Dr. Barbara Jean Morris Appointed as SUNY Oneonta's Next President

Dr. Barbara Jean Morris


The State University of New York Board of Trustees today appointed Dr. Barbara Jean Morris as the next president of SUNY Oneonta, effective on or about July 1.

“Dr. Morris is a dedicated higher education professional who constantly strives to ensure that colleges and universities foster learning communities based on shared governance and respect, and that students’ needs are put at the forefront of every college’s mission,” said SUNY Board of Trustees Chairman H. Carl McCall. “We look forward to Dr. Morris bringing that passion and vision to SUNY Oneonta as its newest president, and we welcome her to SUNY.”

“Over her career, Dr. Morris has focused on nurturing a collaborative learning environment, one which supports faculty and student development, academic excellence and community involvement,” said SUNY Chancellor Kristina M. Johnson. “It is that focus that aligns with SUNY Oneonta’s core values of excellence in teaching, learning, and scholarship. My congratulations to the SUNY Oneonta family.”

“Chancellor Johnson and the Board of Trustees have made a wise choice in selecting Dr. Barbara Morris to be SUNY Oneonta’s next president,” said SUNY Oneonta College Council Chairman Patrick Brown. “I am sure that Dr. Morris will provide fresh leadership and an authentic voice as the college confronts the challenges ahead.  The members of the College Council look forward to assisting Dr. Morris in her new role.”

Dr. Morris served as the provost and vice president for academic affairs at Fort Lewis College, in Durango, Colo., since 2011. In this role, she reported to the president and served as chief academic officer of the rural regional public arts college and was responsible for all academic matters including oversight of educational policy and programs of instruction; the development and assessment of academic programs; and faculty recruitment and development. She also had broad oversight of internal operations, including strategic planning, data-driven modeling, budgeting, fundraising, and state and legislative policy.

Prior to joining Fort Lewis College, Dr. Morris worked for 16 years at the University of Redlands in southern California. She held many leadership roles, leaving as dean of the College of Arts and Sciences. Dr. Morris also served the Colorado Commission of Higher Education (CCHE) as the elected representative from the Academic Council. She served on the Colorado State Remedial Education Task Force, the Supplemental Academic Instruction Sub-committee, the General Education Council, the Prior Learning Assessment Committee and the P-20 Alignment committee.

Dr. Morris received her bachelor of arts in political science from San Diego State University, and a master of arts and a doctorate in political science from the University of California, Santa Barbara.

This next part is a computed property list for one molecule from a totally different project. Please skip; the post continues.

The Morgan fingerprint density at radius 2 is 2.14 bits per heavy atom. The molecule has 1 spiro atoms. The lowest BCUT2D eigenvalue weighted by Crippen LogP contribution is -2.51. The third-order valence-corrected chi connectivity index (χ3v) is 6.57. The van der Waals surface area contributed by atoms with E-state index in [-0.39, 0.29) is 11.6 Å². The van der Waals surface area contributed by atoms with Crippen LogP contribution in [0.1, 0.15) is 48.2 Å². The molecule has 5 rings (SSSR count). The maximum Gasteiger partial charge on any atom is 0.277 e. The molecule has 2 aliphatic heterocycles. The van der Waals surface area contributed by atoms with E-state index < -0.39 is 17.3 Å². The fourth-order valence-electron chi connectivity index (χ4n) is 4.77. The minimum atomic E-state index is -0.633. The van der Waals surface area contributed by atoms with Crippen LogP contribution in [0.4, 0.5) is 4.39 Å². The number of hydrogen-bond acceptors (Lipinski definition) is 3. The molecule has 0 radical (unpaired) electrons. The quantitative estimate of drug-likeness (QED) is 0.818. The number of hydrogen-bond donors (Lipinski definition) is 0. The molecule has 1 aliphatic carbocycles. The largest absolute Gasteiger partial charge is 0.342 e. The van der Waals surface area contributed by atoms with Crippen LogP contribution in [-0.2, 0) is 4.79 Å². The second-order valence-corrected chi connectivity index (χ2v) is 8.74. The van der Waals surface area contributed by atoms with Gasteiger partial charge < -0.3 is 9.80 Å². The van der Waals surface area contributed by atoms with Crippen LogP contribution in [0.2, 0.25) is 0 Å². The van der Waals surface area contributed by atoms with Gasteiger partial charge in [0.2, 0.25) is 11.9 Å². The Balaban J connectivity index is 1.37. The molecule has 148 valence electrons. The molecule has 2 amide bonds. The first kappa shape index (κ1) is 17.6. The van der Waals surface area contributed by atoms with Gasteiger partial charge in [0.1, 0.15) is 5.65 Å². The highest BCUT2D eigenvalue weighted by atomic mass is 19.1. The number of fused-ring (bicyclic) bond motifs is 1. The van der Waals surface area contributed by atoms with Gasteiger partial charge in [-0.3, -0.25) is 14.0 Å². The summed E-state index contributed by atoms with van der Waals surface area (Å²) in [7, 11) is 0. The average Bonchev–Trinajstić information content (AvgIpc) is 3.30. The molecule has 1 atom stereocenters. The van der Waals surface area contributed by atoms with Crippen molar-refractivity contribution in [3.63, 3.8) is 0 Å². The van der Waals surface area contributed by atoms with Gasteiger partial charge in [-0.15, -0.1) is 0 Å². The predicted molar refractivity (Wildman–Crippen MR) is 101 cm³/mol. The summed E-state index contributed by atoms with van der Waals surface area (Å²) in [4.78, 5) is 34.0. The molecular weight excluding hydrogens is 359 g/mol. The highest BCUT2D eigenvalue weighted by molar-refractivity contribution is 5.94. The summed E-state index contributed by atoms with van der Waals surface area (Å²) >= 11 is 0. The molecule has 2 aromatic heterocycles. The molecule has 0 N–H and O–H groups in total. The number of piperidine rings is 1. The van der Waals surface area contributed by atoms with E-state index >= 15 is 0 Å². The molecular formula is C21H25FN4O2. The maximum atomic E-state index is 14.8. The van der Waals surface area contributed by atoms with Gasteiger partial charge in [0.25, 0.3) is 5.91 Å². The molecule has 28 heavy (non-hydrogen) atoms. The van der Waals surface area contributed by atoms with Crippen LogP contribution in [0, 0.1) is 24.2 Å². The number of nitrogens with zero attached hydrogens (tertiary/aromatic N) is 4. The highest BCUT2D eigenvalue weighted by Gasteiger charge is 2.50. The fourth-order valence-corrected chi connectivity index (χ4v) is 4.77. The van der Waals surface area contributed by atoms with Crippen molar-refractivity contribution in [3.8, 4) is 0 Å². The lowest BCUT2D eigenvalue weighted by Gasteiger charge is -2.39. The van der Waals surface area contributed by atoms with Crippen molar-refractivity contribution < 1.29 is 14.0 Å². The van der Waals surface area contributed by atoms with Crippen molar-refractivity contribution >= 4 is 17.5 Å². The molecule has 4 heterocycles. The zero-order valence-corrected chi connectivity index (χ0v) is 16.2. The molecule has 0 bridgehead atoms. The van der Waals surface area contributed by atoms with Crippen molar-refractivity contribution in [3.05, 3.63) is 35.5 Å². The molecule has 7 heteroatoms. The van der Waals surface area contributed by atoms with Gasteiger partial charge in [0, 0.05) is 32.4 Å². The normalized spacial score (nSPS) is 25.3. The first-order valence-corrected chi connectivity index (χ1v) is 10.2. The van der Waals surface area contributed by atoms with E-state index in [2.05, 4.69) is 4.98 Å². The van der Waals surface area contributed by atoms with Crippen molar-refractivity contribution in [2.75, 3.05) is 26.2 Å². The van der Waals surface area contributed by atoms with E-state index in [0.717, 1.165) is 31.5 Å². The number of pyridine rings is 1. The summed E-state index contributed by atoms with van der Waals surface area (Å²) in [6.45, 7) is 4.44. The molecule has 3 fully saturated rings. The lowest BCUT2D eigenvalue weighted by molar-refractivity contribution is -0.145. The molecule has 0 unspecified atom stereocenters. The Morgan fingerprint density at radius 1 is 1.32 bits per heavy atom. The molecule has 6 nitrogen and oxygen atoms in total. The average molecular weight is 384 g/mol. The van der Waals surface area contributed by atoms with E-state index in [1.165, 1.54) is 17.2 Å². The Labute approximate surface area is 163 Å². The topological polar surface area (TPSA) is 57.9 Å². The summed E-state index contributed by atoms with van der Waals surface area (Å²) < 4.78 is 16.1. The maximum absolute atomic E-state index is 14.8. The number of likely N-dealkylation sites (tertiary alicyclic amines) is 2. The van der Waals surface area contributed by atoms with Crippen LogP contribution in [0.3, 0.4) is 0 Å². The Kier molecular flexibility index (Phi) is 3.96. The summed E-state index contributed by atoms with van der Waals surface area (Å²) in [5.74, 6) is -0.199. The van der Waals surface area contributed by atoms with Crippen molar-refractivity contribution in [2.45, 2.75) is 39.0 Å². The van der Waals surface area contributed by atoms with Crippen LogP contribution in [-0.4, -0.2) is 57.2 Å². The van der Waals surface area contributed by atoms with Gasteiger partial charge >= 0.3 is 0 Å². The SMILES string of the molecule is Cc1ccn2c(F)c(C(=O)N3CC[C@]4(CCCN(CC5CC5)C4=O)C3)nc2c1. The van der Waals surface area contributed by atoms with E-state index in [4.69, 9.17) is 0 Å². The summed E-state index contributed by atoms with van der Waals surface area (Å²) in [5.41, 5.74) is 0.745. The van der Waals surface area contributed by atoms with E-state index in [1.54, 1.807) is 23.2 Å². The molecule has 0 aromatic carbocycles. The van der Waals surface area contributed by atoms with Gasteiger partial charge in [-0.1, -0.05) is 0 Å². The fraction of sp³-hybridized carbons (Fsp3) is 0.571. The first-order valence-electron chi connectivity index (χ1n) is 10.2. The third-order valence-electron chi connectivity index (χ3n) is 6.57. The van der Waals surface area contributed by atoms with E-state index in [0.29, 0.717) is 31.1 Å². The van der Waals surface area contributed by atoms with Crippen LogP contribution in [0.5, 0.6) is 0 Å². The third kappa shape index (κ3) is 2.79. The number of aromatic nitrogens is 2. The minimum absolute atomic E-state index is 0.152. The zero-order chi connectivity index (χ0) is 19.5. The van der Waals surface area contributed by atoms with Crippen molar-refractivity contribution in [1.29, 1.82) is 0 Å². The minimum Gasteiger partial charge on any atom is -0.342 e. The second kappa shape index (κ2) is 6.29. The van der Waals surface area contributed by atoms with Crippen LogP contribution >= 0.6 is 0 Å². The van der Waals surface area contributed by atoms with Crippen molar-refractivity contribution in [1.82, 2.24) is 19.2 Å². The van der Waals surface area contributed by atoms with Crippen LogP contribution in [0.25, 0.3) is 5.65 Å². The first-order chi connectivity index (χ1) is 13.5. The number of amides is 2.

Barbara Jean Morris is the Provost and Vice President for Academic Affairs at Fort Lewis College. Prior to coming to Fort Lewis College, she worked at the University of Redlands in southern California for 16 years. During her tenure at the University of Redlands, she served as Chair of the Government Department from 2001-2005, Associate Dean of the College of Arts and Sciences from 2005-2006, and Dean of the College of Arts and Sciences from 2006-2011. She received her Ph.D. in Political Science in 1996 from the University of California, Santa Barbara.

As Provost and Vice President for Academic Affairs, Dr. Morris reports to the President and is the chief academic officer for the College, providing leadership for all aspects of its academic programs, including oversight of educational policy and programs of instruction, the development and assessment of academic programs, faculty development, and the integrity of the College's curriculum. Provost Morris is deeply committed to providing resources to faculty and students for professional development, field trips, faculty/student research, innovative teaching and collaborative learning, guest speakers, and community service learning. Additionally, she fosters community partnerships, both local and global, to provide opportunities for students and faculty.

To foster a learning community, Provost Morris believes that good teaching grows out of continued scholarly endeavors. Her research is multidisciplinary in both approach and subject matter. Her research began with the study of interest groups in the American States. Her later projects concern women and politics, tribal governments, and the presidency. Her co-authored manuscript, Recreating the Circle published by The University of New Mexico Press is a “collective undertaking by Indian people and their allies that focuses on American Indian and Alaska native self-determination.” In addition, her co-authored article “Faith and Sex: Presidents under Pressure: Electoral Coalitions and Strategic Presidents” looks at the Executive Office of the President and women’s and religious interest groups. Organizational theory, leadership practices, and strategies for cooperation all inform her research. In particular, her co-authored article “Feminist Organizational Structure in the White House: The Office of Women’s Initiatives and Outreach,” which investigates how organizational cultures impact leadership styles, has helped her to recognize the importance of identifying organizational cultures in the practice of leadership.

Dr. Morris believes that colleges and universities need to be learning communities based on shared governance and respect. This includes engaging students in decision making. She tends to see everything in terms of relationships and community. She believes the Native American symbol of the circle best illustrates her desire for a process of decision making that is based on mutual understanding, respect, communication, and a shared commitment.

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